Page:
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The Story of the Hearse

Published: April 18, 2022

Widely known in the funeral industry as a “funeral coach”, a hearse is a vehicle that is used to transport the body and casket of a deceased person during a funeral service. It has a long station-wagon like shape, two seats in front, and a large, rectangular, covered trunk. The back windows are typically draped with curtains to hide the coffin from view.

Origins and History

The word “hearse” comes from the Middle English word “herse,” a type of candelabra often placed on top of a coffin. The meaning of the word changed sometime in the 17th century when people started using the word to refer to a horse-drawn carriage that took the casket to the burial place during a funeral procession.

By the turn of the 20th century, motorized vehicles started to appear. Did you know the first hearse motors were electric? It was in 1909 when the first hearse with an internal combustion engine appeared at the funeral of Wilfrid A. Pruyn. It was H.D. Ludlow, the undertaker, who commissioned a customized vehicle to be built from the body of a horse-drawn hearse and the chassis of a bus. Ludlow used it in 13 more funerals before replacing it with a bigger model.

They didn’t come cheap. It cost $6,000 per hearse while a horse-drawn carriage cost only $1,500. However, as internal combustion engines became more powerful and affordable, most funeral directors started making a connection between fast moving hearses and the number of funerals that can be done in a day.

Crane and Breed Company from Cincinnati, Ohio became the first manufacturers of hearses. At 30 mph, the vehicles got the job done. It was in the 1930s that the longer, landau style hearse with its sleek and limousine-like appearance was introduced by Sayers and Scovill. They remain popular to this day.

Today, there is actually no car company that officially makes hearses, but there are coachbuilders who specialize in constructing hearses. Hearses are often hand-crafted by taking the body of an existing vehicle, removing the gas and break lines, cutting it in half, extending the length, adding back the lines and building in all the features needed to carry the deceased to their final resting ground. There are two main styles: the opaque rear that is common in America, and the rear with windows that is more common in the U.K.. Cadillac and Lincoln are among the most popular hearse donor vehicles in North America.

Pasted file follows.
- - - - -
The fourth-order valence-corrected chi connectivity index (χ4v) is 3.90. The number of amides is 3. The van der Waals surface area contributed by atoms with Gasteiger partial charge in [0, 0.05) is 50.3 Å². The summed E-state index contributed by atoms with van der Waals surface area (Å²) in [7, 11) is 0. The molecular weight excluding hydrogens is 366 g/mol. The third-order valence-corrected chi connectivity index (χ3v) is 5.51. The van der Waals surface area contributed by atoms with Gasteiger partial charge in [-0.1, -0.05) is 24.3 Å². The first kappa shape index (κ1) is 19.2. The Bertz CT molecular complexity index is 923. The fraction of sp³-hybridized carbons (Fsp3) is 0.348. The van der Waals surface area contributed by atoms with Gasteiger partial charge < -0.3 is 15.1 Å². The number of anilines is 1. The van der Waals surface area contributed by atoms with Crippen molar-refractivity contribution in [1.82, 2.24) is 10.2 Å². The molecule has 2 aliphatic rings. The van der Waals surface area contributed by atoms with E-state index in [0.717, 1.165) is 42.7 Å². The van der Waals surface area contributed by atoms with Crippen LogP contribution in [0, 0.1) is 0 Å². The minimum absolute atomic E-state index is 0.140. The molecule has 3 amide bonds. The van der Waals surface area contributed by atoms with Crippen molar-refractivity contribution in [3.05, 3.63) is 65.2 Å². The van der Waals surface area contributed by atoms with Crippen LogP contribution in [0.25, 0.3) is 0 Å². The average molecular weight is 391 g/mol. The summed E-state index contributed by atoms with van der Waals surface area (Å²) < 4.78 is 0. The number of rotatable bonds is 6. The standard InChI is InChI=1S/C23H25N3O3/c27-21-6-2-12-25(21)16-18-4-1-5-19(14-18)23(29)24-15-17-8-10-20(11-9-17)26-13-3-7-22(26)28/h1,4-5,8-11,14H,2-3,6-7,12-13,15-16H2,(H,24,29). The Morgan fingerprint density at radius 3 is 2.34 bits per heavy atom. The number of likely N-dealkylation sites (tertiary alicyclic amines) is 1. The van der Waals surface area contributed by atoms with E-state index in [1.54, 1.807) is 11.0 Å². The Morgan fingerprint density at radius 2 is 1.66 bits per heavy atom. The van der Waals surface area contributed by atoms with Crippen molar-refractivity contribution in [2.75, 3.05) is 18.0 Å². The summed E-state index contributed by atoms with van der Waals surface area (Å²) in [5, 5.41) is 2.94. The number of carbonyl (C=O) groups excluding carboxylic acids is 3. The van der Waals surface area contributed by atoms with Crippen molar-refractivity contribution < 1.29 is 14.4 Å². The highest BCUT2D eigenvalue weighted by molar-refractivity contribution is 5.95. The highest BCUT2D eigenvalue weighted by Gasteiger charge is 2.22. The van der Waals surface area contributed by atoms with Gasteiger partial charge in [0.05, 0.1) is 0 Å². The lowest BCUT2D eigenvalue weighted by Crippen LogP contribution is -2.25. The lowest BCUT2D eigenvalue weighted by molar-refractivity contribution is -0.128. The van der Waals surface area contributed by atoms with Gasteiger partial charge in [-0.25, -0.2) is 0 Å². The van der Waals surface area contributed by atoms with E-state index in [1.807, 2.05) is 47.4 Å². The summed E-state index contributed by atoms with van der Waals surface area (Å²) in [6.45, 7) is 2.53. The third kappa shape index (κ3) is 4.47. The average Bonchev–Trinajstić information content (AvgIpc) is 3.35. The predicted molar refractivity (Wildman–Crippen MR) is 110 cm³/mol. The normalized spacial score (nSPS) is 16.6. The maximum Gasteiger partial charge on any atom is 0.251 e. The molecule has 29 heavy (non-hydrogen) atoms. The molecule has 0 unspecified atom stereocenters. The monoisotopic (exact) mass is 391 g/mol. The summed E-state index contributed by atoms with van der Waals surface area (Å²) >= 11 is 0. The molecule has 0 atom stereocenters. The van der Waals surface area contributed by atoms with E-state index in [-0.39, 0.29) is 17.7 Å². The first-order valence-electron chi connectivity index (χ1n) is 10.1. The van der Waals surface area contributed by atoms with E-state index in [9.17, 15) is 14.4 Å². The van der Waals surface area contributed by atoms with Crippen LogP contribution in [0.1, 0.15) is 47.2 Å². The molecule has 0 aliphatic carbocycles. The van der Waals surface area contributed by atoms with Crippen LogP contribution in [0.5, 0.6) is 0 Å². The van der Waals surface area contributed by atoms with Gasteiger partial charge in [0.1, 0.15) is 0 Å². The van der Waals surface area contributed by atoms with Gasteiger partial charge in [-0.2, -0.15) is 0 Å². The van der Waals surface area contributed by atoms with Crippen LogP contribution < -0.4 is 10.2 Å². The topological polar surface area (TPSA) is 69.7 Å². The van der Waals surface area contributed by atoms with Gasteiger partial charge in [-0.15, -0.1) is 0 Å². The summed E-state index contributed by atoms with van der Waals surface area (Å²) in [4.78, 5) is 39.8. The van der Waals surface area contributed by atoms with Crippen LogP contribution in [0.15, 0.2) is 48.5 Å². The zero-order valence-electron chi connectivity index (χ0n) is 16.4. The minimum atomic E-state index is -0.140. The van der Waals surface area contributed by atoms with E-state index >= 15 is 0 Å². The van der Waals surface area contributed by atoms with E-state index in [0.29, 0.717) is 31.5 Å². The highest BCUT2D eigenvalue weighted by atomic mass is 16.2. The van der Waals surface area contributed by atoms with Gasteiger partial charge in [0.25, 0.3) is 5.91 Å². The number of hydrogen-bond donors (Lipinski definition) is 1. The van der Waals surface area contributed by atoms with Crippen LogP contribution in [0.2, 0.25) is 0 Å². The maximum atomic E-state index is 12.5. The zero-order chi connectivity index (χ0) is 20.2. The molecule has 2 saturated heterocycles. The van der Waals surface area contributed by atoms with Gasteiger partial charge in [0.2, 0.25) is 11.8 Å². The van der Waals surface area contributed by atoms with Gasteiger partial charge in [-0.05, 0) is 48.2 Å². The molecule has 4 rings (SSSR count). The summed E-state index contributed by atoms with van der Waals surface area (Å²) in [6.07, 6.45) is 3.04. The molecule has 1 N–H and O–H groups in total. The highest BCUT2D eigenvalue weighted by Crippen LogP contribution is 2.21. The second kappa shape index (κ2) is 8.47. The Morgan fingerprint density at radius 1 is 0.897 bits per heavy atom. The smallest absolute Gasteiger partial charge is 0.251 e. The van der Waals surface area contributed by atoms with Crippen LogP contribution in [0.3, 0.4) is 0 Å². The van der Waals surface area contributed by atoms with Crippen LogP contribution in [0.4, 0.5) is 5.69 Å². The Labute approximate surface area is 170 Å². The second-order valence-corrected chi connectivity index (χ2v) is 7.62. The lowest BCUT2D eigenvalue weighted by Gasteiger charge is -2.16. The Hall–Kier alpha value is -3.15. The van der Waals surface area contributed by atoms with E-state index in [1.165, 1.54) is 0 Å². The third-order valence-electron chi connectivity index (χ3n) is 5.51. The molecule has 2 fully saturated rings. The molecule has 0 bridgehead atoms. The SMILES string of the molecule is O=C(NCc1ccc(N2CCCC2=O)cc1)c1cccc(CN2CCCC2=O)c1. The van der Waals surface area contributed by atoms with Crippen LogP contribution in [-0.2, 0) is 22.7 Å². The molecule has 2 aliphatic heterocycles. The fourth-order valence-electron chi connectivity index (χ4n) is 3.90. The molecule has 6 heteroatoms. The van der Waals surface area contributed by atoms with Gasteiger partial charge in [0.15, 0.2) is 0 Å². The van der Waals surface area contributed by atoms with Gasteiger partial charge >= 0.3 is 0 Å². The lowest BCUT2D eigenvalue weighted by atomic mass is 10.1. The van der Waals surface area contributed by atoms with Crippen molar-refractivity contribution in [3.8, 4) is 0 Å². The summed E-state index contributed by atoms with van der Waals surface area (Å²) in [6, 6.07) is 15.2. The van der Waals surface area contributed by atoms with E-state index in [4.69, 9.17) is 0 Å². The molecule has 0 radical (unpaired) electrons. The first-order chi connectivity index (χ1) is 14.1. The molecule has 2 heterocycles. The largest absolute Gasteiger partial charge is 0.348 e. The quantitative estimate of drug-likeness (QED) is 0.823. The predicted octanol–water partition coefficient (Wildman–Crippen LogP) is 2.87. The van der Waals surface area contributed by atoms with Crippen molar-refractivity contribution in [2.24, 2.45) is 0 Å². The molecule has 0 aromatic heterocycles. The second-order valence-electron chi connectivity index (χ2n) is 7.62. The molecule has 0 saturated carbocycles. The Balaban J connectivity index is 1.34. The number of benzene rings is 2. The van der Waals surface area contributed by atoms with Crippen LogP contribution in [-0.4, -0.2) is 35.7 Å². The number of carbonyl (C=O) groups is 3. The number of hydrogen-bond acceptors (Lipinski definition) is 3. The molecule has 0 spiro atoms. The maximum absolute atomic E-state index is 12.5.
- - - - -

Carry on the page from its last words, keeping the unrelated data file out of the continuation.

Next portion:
Hearse for Service

Having a hearse at your loved one’s service will lead the procession of mourners who want nothing but to lovingly lay their loved ones to rest with dignity. Funeral homes usually charge around $350 for hearse rental, which includes the hearse itself as well as the driver.

There are no requirements for hearse rental or hearse use at funeral services. It's not necessary for you to pay a hearse rental fee, nor is it required by any law. If you choose not to rent a hearse, you'll need to arrange separate transportation of the body and casket to the desired location. Speak to your funeral home about alternative transportation options if hearse rental is not desired by you or your family.

Here at Roupp Funeral Home, we’re happy to announce we’ve added a brand new hearse to our fleet as well as 2 new SUV’s from Travis Trutt of Fairfield Chevrolet in Lewisburg.

We also are excited to announce the addition of a motorcycle hearse. A motorcycle hearse is the perfect way to commemorate any motorcycle enthusiast. And here at Roupp Funeral Home, we offer families a unique way to honor and celebrate their loved ones. Funerals should be about celebrating life, not just mourning death.

For families wanting to honor their loved one by giving them one last ride to the cemetery, past their favorite hangout, by their house or anywhere else, our beautiful hearses offer families an opportunity as unique as their loved one.

To learn more, please call Roupp Funeral Home for more information!

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